Phaseolus spp and Glycine max Warm-season annual
Beans should be on everyone’s must-grow list: no supermarket bean can compare to the taste of homegrown, fresh-picked beans. They are one of the easiest vegetables to start from seed and are equally easy to grow. In fact, the toughest part is often choosing which type to plant.
Beans are a diverse group. Some are climbers; others are short and bushy. But the biggest distinction among them is the stage at which they are harvested. Snap beans, also known as green, wax, or string beans, are harvested young and eaten whole, including the pod. Shelling beans, also called horticultural beans, are harvested and shelled when the beans have swelled in the pods but are still tender. (Note that fava beans, which are broad beans, are not included in this discussion and are covered in the section on broad beans.)
Direct sow after the soil has really warmed up usually in late spring. Seeds will rot in cool, wet soil. Plant seeds 4 to 8 in. apart in moistened soil, and avoid watering until they have sprouted. In areas with wet, cool springs, start beans indoors and plant them out after the weather has stabilized but be extremely gentle when transplanting because they don’t like to be moved. Using a legume inoculant on seeds or in the planting hole prior to planting encourages healthy growth by introducing beneficial microorganisms that increase the availability of nitrogen in your soil. You can find inoculants online or at garden centers.
In full sun, in well-drained soil. Bush beans do not require support, but climbers need a teepee or another vertical support. Set up supports prior to planting to avoid inadvertently damaging the growing roots.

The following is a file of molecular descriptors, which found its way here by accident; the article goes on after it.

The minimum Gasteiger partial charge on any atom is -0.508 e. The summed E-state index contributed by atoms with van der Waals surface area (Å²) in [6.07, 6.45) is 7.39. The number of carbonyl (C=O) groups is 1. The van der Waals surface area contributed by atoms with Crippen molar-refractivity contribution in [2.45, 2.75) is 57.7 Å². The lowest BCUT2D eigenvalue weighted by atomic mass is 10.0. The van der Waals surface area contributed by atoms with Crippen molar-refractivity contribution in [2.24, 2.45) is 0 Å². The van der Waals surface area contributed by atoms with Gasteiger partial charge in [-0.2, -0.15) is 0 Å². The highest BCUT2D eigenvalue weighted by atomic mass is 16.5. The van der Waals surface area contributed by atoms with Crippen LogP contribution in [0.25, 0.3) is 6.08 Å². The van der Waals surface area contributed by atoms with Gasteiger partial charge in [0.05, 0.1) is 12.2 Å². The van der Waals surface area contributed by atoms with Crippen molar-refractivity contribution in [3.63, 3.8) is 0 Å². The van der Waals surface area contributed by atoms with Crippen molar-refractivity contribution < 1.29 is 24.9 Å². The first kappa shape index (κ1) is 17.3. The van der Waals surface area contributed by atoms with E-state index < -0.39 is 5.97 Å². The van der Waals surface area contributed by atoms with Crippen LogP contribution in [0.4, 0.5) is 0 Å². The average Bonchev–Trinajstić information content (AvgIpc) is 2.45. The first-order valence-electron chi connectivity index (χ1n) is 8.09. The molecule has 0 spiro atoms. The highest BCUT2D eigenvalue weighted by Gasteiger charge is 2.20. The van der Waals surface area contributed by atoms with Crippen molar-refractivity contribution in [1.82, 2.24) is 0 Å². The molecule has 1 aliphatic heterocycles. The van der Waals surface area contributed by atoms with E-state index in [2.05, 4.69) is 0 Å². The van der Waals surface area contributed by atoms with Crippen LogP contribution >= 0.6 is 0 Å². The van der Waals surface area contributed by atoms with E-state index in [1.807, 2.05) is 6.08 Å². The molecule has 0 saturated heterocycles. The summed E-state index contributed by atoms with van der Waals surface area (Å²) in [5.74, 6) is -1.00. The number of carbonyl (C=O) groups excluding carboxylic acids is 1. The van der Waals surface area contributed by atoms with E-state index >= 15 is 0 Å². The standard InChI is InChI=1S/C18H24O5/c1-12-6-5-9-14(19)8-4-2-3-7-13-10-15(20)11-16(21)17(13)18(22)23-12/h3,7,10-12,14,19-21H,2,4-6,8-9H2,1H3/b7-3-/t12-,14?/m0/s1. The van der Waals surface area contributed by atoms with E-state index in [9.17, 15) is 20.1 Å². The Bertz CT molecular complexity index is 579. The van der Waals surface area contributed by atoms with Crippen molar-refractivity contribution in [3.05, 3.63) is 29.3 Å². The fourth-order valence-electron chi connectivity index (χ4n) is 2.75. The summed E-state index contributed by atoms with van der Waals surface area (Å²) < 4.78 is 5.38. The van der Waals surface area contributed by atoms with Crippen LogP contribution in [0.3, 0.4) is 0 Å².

Harvest frequently (daily is best) to encourage greater production, preferably when the plant’s
leaves are dry to avoid spreading disease. Pick snap and other beans eaten in the pod when they are small and still tender; after the seeds start to swell, the pods become stringy. Shelling beans, lima beans, and soybeans can be harvested after the seeds have swelled but are still green and tender.
In small spaces, pole and runner beans make excellent use of vertical space. You can also train these climbers over trellises to provide shade to heat-sensitive crops. Many beans have pretty flowers or interesting pods in colors ranging from purple to yellow (wax) or even
Bush and dwarf types do well in containers that are at least 9 in. deep; climbers prefer large tubs or half-barrels.
Aphids, bacterial blight, leafhoppers, Mexican bean beetle, rust, slugs.
Lima beans (Phaseolus lunatus): ‘Henderson Bush’ is compact; ‘Christmas’ is a pretty climber. Runner beans (P. coccineus): ‘Scarlet Runner’ is an attractive heirloom runner bean cultivar; ‘White Emergo’ is a white-flowering cultivar. Snap beans (P. vulgaris): ‘Kentucky Wonder’ and ‘Romano’ are classics, available as bush or pole growers. ‘Golden Child’ is a wax (yellow) bean well suited for containers; ‘Royal Burgundy’ produces purple pods on a bush plant. Soybeans (Glycine max): ‘Early Hakucho’ produces early; ‘Sayamusume’ has great flavor.
Suited to Small Spacess
‘Blue Lake’ is a classic snap bean; ‘Fortex’ is a French filet pole bean that produces tender, slender pods.